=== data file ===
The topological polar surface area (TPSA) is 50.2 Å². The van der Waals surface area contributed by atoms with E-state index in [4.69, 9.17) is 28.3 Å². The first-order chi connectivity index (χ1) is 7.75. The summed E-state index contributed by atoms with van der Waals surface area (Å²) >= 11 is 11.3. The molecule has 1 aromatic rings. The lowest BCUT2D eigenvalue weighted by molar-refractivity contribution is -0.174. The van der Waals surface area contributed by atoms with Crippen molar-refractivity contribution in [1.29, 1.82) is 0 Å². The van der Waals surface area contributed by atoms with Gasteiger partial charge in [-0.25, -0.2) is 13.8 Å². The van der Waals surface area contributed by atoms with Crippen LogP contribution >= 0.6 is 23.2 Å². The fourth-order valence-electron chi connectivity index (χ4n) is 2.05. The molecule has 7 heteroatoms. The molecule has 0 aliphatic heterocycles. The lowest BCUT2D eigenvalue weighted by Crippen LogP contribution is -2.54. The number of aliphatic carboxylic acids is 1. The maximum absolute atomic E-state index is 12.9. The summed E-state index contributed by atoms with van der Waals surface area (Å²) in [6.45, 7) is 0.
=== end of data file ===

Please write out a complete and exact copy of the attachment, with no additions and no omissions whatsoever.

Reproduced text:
The topological polar surface area (TPSA) is 50.2 Å². The van der Waals surface area contributed by atoms with E-state index in [4.69, 9.17) is 28.3 Å². The first-order chi connectivity index (χ1) is 7.75. The summed E-state index contributed by atoms with van der Waals surface area (Å²) >= 11 is 11.3. The molecule has 1 aromatic rings. The lowest BCUT2D eigenvalue weighted by molar-refractivity contribution is -0.174. The van der Waals surface area contributed by atoms with Crippen molar-refractivity contribution in [1.29, 1.82) is 0 Å². The van der Waals surface area contributed by atoms with Gasteiger partial charge in [-0.25, -0.2) is 13.8 Å². The van der Waals surface area contributed by atoms with Crippen LogP contribution >= 0.6 is 23.2 Å². The fourth-order valence-electron chi connectivity index (χ4n) is 2.05. The molecule has 7 heteroatoms. The molecule has 0 aliphatic heterocycles. The lowest BCUT2D eigenvalue weighted by Crippen LogP contribution is -2.54. The number of aliphatic carboxylic acids is 1. The maximum absolute atomic E-state index is 12.9. The summed E-state index contributed by atoms with van der Waals surface area (Å²) in [6.45, 7) is 0.